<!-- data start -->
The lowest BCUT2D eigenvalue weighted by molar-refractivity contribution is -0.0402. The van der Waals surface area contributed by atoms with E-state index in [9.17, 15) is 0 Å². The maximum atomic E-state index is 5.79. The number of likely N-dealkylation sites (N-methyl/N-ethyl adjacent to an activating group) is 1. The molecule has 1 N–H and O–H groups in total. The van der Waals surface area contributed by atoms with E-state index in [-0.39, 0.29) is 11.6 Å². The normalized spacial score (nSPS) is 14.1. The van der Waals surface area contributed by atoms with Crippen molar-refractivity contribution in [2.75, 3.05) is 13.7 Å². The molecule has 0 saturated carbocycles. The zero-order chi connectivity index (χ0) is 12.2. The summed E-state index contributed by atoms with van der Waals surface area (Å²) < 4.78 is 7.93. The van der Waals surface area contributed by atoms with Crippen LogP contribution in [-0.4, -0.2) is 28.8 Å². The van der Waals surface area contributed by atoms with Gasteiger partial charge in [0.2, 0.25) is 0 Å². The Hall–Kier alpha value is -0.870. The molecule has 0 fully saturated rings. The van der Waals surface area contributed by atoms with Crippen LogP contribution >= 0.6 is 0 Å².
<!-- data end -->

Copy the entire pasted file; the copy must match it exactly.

The lowest BCUT2D eigenvalue weighted by molar-refractivity contribution is -0.0402. The van der Waals surface area contributed by atoms with E-state index in [9.17, 15) is 0 Å². The maximum atomic E-state index is 5.79. The number of likely N-dealkylation sites (N-methyl/N-ethyl adjacent to an activating group) is 1. The molecule has 1 N–H and O–H groups in total. The van der Waals surface area contributed by atoms with E-state index in [-0.39, 0.29) is 11.6 Å². The normalized spacial score (nSPS) is 14.1. The van der Waals surface area contributed by atoms with Crippen molar-refractivity contribution in [2.75, 3.05) is 13.7 Å². The molecule has 0 saturated carbocycles. The zero-order chi connectivity index (χ0) is 12.2. The summed E-state index contributed by atoms with van der Waals surface area (Å²) < 4.78 is 7.93. The van der Waals surface area contributed by atoms with Crippen LogP contribution in [-0.4, -0.2) is 28.8 Å². The van der Waals surface area contributed by atoms with Gasteiger partial charge in [0.2, 0.25) is 0 Å². The Hall–Kier alpha value is -0.870. The molecule has 0 fully saturated rings. The van der Waals surface area contributed by atoms with Crippen LogP contribution >= 0.6 is 0 Å².